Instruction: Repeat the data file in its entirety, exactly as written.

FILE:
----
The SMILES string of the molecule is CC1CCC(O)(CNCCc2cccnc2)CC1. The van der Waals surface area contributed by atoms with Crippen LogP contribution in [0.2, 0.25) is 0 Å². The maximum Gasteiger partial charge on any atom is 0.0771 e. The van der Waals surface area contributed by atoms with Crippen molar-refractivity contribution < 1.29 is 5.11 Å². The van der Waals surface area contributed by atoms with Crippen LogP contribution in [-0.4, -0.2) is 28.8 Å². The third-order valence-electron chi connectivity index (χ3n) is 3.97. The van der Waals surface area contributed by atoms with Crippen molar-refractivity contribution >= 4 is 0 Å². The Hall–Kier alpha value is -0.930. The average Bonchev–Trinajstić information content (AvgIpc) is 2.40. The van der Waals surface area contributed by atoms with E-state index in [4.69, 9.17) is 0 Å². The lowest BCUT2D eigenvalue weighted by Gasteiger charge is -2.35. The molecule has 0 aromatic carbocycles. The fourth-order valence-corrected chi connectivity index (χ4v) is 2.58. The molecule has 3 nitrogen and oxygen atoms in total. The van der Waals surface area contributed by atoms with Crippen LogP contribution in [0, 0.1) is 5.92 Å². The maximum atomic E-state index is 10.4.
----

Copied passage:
The SMILES string of the molecule is CC1CCC(O)(CNCCc2cccnc2)CC1. The van der Waals surface area contributed by atoms with Crippen LogP contribution in [0.2, 0.25) is 0 Å². The maximum Gasteiger partial charge on any atom is 0.0771 e. The van der Waals surface area contributed by atoms with Crippen molar-refractivity contribution < 1.29 is 5.11 Å². The van der Waals surface area contributed by atoms with Crippen LogP contribution in [-0.4, -0.2) is 28.8 Å². The third-order valence-electron chi connectivity index (χ3n) is 3.97. The van der Waals surface area contributed by atoms with Crippen molar-refractivity contribution >= 4 is 0 Å². The Hall–Kier alpha value is -0.930. The average Bonchev–Trinajstić information content (AvgIpc) is 2.40. The van der Waals surface area contributed by atoms with E-state index in [4.69, 9.17) is 0 Å². The lowest BCUT2D eigenvalue weighted by Gasteiger charge is -2.35. The molecule has 0 aromatic carbocycles. The fourth-order valence-corrected chi connectivity index (χ4v) is 2.58. The molecule has 3 nitrogen and oxygen atoms in total. The van der Waals surface area contributed by atoms with Crippen LogP contribution in [0, 0.1) is 5.92 Å². The maximum atomic E-state index is 10.4.